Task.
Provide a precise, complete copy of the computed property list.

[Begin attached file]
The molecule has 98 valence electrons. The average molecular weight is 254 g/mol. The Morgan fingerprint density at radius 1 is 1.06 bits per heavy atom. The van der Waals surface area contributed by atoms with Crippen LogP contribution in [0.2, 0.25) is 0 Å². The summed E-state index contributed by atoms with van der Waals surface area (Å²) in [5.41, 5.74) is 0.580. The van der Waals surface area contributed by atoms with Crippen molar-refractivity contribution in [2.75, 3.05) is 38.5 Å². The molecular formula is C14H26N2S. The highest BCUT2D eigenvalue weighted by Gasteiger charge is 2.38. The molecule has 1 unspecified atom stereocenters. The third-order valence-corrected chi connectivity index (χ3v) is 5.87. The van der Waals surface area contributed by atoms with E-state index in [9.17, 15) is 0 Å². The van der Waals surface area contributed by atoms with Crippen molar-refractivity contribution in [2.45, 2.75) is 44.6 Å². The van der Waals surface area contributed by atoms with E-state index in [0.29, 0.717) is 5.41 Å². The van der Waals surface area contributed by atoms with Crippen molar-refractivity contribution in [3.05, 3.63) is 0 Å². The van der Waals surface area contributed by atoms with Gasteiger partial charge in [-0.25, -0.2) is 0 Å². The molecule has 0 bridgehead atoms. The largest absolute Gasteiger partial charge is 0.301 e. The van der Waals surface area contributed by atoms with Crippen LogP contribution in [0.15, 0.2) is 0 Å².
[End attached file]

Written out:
The molecule has 98 valence electrons. The average molecular weight is 254 g/mol. The Morgan fingerprint density at radius 1 is 1.06 bits per heavy atom. The van der Waals surface area contributed by atoms with Crippen LogP contribution in [0.2, 0.25) is 0 Å². The summed E-state index contributed by atoms with van der Waals surface area (Å²) in [5.41, 5.74) is 0.580. The van der Waals surface area contributed by atoms with Crippen molar-refractivity contribution in [2.75, 3.05) is 38.5 Å². The molecular formula is C14H26N2S. The highest BCUT2D eigenvalue weighted by Gasteiger charge is 2.38. The molecule has 1 unspecified atom stereocenters. The third-order valence-corrected chi connectivity index (χ3v) is 5.87. The van der Waals surface area contributed by atoms with E-state index in [9.17, 15) is 0 Å². The van der Waals surface area contributed by atoms with Crippen molar-refractivity contribution in [2.45, 2.75) is 44.6 Å². The van der Waals surface area contributed by atoms with E-state index in [0.29, 0.717) is 5.41 Å². The van der Waals surface area contributed by atoms with Crippen molar-refractivity contribution in [3.05, 3.63) is 0 Å². The van der Waals surface area contributed by atoms with Gasteiger partial charge in [-0.25, -0.2) is 0 Å². The molecule has 0 bridgehead atoms. The largest absolute Gasteiger partial charge is 0.301 e. The van der Waals surface area contributed by atoms with Crippen LogP contribution in [0.15, 0.2) is 0 Å².